Finally, here are a few additional posts and discussions on I found helpful.
  • From the 43 Folders Getting Things Done forum: GTD for Teams - How do you get started?
    Emory's response reminded me of an article done by Joel Spolsky: Getting Things Done When You're Only A Grunt. It's a great article, and basically says that instead of trying to convert the team to use GTD, or your bugs database, just tell them where their input goes. If you are a hardcore inbox person like myself, instruct others to put anything that they need taken care of in your inbox. Get them to conform to the part of the system that they need to accomplish to keep your system running smoother. Eventually someone else will start to use an inbox as well. The key is to get people to adopt slowly by leading with example.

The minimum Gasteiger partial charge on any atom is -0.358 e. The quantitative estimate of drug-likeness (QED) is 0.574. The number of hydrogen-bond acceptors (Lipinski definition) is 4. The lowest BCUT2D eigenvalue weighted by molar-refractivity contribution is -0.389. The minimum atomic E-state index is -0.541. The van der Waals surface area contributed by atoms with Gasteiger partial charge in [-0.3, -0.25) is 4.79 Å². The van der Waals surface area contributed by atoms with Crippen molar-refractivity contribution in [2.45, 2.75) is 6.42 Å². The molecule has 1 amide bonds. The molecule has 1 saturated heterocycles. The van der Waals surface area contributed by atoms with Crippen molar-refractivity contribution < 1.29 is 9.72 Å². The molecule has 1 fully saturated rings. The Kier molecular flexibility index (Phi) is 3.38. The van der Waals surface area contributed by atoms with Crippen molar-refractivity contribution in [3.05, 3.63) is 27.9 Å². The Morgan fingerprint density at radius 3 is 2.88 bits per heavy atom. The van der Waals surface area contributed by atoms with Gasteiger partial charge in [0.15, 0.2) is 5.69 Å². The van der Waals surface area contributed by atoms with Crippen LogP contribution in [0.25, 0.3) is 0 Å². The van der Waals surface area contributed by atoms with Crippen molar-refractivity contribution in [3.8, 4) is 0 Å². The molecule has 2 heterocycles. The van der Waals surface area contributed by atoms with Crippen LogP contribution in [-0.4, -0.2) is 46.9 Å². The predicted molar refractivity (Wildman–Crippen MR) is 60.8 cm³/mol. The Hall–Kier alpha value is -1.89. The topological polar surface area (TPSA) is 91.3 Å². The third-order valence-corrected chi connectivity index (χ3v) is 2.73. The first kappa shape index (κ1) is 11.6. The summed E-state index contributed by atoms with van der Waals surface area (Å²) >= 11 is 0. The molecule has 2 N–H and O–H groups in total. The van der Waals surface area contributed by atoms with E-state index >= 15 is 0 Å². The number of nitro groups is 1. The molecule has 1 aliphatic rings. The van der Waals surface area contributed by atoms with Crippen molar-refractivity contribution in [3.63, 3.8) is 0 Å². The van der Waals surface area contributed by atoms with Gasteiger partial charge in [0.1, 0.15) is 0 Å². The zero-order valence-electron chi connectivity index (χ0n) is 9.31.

• From Making GTD stick with teams:

    • weekly or monthly 'user group' meetings
    • group weekly reviews in a conference room with laptops and in-boxes
    • share tips and tricks or challenges and wins - in person or via a newsletter (company or dedicated)
    • a group purge day of reference filing; e.g., one hour on a quiet day
    • (re)read David Allen's book

  • From the davidco Getting Things Done forum:

    1. lead by example - set aside time to do the weekly review and be very vocal/clear that's what you're up to and you expect others to be doing the same during that time
    2. weekly mtg. over coffee - a support group type meeting where you discuss certain points of GTD that would really help the team.. even 15-30 minutes a week could inspire shared practices.